Going quietly… but never gently…

Do not go gentle into that good night
by Dylan Thomas
 
Do not go gentle into that good night.
Old age should burn and rave at close of day;
Rage, rage against the dying of the light.
 
Though wise men at their end know dark is right,
Because their words had forked no lightning they
Do not go gentle into that good night.
Good men, the last wave by, crying how bright
Their frail deeds might have danced in a green bay,
Rage, rage against the dying of the light.
Wild men who caught and sang the sun in flight,
And learn, too late, they grieved it on its way,
Do not go gentle into that good night.
Grave men, near death, who see with blinding sight
Blind eyes could blaze like meteors and be gay,
Rage, rage against the dying of the light.
And you, my father, there on the sad height,
Curse, bless me now with your fierce tears, I pray.
Do not go gentle into that good night.
Rage, rage against the dying of the light.

————————————————

Very recently I was introduced to the music of Charlie Winston.  This haunting song “She went quietly” was used in episode 809 “Dark Was The Night” of Grey’s Anatomy.   The song reminded me of the above Dylan Thomas’ poem.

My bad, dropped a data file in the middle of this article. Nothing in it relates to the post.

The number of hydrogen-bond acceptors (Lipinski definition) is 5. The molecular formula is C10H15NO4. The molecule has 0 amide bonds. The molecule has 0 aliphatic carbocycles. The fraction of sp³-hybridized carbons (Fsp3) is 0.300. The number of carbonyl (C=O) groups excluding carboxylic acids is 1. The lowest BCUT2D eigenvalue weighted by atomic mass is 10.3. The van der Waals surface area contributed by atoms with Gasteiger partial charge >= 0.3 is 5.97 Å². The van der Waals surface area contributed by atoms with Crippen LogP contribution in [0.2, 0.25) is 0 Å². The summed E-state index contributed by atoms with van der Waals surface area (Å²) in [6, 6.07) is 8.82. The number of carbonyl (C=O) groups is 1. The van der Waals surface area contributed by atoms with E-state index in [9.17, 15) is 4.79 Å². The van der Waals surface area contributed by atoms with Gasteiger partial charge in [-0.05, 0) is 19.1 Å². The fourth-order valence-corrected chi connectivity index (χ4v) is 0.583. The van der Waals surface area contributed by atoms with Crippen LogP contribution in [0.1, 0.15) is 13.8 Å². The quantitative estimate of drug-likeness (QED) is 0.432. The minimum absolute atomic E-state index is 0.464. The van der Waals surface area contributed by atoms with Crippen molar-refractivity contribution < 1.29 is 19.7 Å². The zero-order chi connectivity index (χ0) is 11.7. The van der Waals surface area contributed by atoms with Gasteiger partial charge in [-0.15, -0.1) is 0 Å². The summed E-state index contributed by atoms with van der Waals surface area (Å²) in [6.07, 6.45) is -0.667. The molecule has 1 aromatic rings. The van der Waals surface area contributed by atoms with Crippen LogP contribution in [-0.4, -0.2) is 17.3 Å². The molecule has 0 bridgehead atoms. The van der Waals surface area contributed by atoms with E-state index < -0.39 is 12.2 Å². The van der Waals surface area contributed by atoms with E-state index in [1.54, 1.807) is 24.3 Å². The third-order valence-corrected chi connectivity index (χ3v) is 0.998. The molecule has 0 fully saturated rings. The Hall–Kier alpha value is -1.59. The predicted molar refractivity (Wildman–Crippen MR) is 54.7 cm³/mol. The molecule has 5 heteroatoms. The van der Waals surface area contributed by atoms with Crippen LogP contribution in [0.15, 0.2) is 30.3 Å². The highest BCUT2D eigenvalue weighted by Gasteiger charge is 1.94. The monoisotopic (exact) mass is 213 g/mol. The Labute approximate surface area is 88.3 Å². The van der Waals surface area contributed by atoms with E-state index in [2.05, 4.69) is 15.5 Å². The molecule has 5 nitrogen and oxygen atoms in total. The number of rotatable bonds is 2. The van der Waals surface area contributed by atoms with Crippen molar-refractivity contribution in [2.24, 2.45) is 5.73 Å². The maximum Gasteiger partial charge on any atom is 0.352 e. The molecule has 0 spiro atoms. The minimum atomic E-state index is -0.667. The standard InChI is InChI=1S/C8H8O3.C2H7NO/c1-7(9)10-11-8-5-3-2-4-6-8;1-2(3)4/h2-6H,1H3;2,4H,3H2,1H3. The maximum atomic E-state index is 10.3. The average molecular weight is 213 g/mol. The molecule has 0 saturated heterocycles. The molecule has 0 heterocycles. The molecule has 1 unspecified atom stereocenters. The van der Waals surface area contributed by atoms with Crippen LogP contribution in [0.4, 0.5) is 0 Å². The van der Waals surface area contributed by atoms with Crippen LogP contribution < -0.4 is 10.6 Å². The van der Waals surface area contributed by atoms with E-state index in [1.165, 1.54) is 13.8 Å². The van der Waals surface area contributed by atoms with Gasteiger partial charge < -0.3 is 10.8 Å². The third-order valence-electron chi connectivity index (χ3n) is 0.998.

In some regards, both song and poem are about the struggle to live… to have one’s life.  Whether to have one’s life for oneself that is not defined by others or routine, or simply not to fall prey to death and to live another day.  Both encourage (in my mind) to fight for the life that is yours and not to make excuses to anyone… not even to yourself.

When I reflect specifically upon the song, I can acknowledge that it is about the loss of someone meaningful from a person’s life.  It is not just about the loss of someone meaningful, however.

The song is about the active decision to leave without explanation… and also that return too does not always provide explanation for departure.

Life is sometimes this way… We must cut immediate ties without explanation with some people whom we love dearly in order to move forward… and hope in the future that we can apologize… and hope that they will understand.

I suggest, remembering that, at one point or another, you will be or have been on either the giving or receiving end of this action… and then move forward yourself, taking confidence in yourself and your goals.

Until next time!

Best,

D.

…But she went quietly

She didn’t make a sound

She went quietly

With the wish not to be found

She went quietly

Without a word of where

Just a note that wrote

“Forgetting is easier”

Out of the blue in the pouring rain

To my doorstep, old and cold, today she came

With her story

I asked her in but she declined

Had just one single thing to get off her mind

And that was sorry.

-Charlie Winston (“She Went Quietly”)

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5 thoughts on “Going quietly… but never gently…

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